Sunday, June 27, 2010


To identify myself in the relevant sense with some quality is to see that quality as embodying a particularly important feature of myself, as making others who have that feature be potential particularly salient role models for me, etc. This isn't any sort of attempt at an analysis of identification, but simply to hint at which sense of "identify with" I am using. In particular, to identify myself with Q involves existentially more than just identifying myself as having Q, and does not imply a weird claim that I believe I am identical with the Platonic entity Q.

I think I should identify myself with being a child of God, a Christian, a father, a husband, a son or daughter, and maybe a philosopher. I should not identify myself with being big-nosed or lazy or a Frenchman. The last sentence may seem a mix: Maybe I shouldn't identify myself with being a Frenchman, because I am not one. Maybe I shouldn't identify myself with being lazy, because although I am lazy, that is something to fight against rather than identify with. Perhaps I shouldn't identify myself with being big-nosed, because although I have a big nose, and that's nothing to fight against, it's still superficial.

Is there some general story we can tell about what qualities of myself I should identify myself with, a story that will help with the question: Should I identify myself with my ethnicity, sex, gender, sexual orientation, etc.? 

Clearly, the virtuous person identifies with having certain values, and there are certain things that no virtuous person would identify with.

Identifying oneself with a quality, even a quite innocent quality, can carry serious dangers. There is a danger of being guided by stereotypes rather than healthy role models. There is a danger of self-reduction--of not sufficiently seeing oneself in one's individuality (and, correlatively, not sufficiently seeing others in their individuality). There may be a self-curtailing of one's autonomy.

Here is a rough hypothesis. You should only identify with having Q when having Q places you under serious role-obligations whose fulfillment either requires this identification or at least is very difficult without such identification.

Since something that constricts one to fulfill one's serious duties does not objectionably curtail one's autonomy, the autonomy worry about qualities does not apply. Moreover, when the role involves serious role-obligations, the need for role models may outweigh the danger of stereotyping. When the physician identifies herself with being a physician, there is the danger she will rely on stereotypes of her profession, but more likely it will help her fulfill her serious obligations by looking to good role-models. Moreover, one's individuality is particularly importantly expressed in one's serious role-obligations.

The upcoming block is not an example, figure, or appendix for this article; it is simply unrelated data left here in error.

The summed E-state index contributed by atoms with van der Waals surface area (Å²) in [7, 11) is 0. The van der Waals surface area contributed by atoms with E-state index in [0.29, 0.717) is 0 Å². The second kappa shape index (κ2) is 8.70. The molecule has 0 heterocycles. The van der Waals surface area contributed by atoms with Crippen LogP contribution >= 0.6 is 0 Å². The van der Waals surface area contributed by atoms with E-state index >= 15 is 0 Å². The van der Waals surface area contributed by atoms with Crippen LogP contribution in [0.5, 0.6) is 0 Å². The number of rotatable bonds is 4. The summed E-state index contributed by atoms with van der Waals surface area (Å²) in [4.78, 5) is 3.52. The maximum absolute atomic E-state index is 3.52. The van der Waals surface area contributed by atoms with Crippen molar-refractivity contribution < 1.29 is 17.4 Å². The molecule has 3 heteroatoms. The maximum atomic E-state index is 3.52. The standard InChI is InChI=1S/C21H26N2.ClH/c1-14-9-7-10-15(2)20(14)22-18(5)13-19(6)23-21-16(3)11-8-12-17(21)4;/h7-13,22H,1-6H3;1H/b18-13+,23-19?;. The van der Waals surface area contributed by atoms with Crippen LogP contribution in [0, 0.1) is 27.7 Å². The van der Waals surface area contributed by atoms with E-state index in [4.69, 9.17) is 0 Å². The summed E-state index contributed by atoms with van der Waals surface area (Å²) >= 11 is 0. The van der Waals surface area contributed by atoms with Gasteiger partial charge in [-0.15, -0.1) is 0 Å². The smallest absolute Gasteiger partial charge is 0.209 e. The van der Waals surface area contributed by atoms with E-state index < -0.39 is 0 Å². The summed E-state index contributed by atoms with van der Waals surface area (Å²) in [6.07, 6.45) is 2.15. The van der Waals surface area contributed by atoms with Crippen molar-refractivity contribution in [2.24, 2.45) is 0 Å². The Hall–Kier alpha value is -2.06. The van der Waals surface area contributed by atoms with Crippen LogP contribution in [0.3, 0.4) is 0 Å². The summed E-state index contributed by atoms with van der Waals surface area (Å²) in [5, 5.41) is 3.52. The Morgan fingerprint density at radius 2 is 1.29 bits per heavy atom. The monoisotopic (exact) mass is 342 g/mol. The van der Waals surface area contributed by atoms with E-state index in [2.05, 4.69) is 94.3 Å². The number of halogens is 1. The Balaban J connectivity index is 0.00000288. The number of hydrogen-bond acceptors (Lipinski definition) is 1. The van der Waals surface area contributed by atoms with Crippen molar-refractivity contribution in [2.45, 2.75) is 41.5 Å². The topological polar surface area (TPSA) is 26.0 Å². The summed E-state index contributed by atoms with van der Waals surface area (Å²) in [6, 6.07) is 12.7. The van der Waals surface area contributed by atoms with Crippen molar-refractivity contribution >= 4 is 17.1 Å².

The hypothesis fits with what I think about the cases. I think that being a child of God, a Christian, a father, a husband, a son or daughter, and maybe a philosopher each implies serious role-obligations, and the need to fulfill these calls for a self-identification. (My choice to put "father" and "husband" rather than "parent" and "spouse", and "son or daughter" rather than "son", is deliberate and obviously controversial. I am inclined to think the parental and spousal roles are gendered in a way in which filial roles are not, though I am not able to provide a full account. But my bigger points do not depend on this controversial claim.) But being big-nosed, lazy or a Frenchman does not provide me with role-obligations. Being a Frenchman doesn't provide me with role-obligations because I'm not a Frenchman. Being big-nosed is too superficial. Being lazy provides me with an obligation to cease to be lazy, but that is just a special case of a general obligation to be industrious.

1 comment:

Jarrett said...

I like this view of self-identification. It takes away from the superficiality of many other types of self-identification. Especially things like physical attributes, i.e. skin color, height, body tone, and etc.

I think self-identification should be something intrinsic and not something externally based. For example, if I woke up one mourning and my skin color changed dramatically and I grew 4 feet in height and even if I became of different nationality. These things are not, and do not determine who we really are. I can wake up with different physical appearances and nationality and be the same person intrinsically.

So, I really like this view of self-identification.